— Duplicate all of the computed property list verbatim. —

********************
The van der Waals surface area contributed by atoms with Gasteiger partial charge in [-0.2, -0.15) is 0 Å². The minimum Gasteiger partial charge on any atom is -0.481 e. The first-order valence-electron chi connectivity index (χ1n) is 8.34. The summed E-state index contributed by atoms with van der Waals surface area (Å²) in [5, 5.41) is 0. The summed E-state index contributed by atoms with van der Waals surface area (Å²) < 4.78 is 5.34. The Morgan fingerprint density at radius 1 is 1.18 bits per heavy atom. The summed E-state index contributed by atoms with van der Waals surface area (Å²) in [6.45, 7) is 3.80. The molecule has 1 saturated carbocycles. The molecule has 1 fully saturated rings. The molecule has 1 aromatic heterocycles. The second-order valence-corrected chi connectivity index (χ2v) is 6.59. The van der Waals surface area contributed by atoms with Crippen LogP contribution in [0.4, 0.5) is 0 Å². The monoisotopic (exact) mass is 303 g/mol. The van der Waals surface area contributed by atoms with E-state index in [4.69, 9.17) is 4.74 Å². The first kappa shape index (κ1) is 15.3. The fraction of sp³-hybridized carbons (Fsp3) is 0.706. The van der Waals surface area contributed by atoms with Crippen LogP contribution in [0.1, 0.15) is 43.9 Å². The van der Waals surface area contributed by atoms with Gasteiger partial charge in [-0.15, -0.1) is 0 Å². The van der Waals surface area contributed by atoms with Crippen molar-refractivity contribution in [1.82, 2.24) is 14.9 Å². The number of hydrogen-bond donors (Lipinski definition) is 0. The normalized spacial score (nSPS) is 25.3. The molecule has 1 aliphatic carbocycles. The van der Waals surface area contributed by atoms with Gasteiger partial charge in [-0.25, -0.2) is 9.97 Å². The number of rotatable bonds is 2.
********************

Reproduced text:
The van der Waals surface area contributed by atoms with Gasteiger partial charge in [-0.2, -0.15) is 0 Å². The minimum Gasteiger partial charge on any atom is -0.481 e. The first-order valence-electron chi connectivity index (χ1n) is 8.34. The summed E-state index contributed by atoms with van der Waals surface area (Å²) in [5, 5.41) is 0. The summed E-state index contributed by atoms with van der Waals surface area (Å²) < 4.78 is 5.34. The Morgan fingerprint density at radius 1 is 1.18 bits per heavy atom. The summed E-state index contributed by atoms with van der Waals surface area (Å²) in [6.45, 7) is 3.80. The molecule has 1 saturated carbocycles. The molecule has 1 fully saturated rings. The molecule has 1 aromatic heterocycles. The second-order valence-corrected chi connectivity index (χ2v) is 6.59. The van der Waals surface area contributed by atoms with Crippen LogP contribution in [0.4, 0.5) is 0 Å². The monoisotopic (exact) mass is 303 g/mol. The van der Waals surface area contributed by atoms with E-state index in [4.69, 9.17) is 4.74 Å². The first kappa shape index (κ1) is 15.3. The fraction of sp³-hybridized carbons (Fsp3) is 0.706. The van der Waals surface area contributed by atoms with Crippen LogP contribution in [0.1, 0.15) is 43.9 Å². The van der Waals surface area contributed by atoms with Gasteiger partial charge in [-0.15, -0.1) is 0 Å². The van der Waals surface area contributed by atoms with Crippen molar-refractivity contribution in [1.82, 2.24) is 14.9 Å². The number of hydrogen-bond donors (Lipinski definition) is 0. The normalized spacial score (nSPS) is 25.3. The molecule has 1 aliphatic carbocycles. The van der Waals surface area contributed by atoms with Gasteiger partial charge in [-0.25, -0.2) is 9.97 Å². The number of rotatable bonds is 2.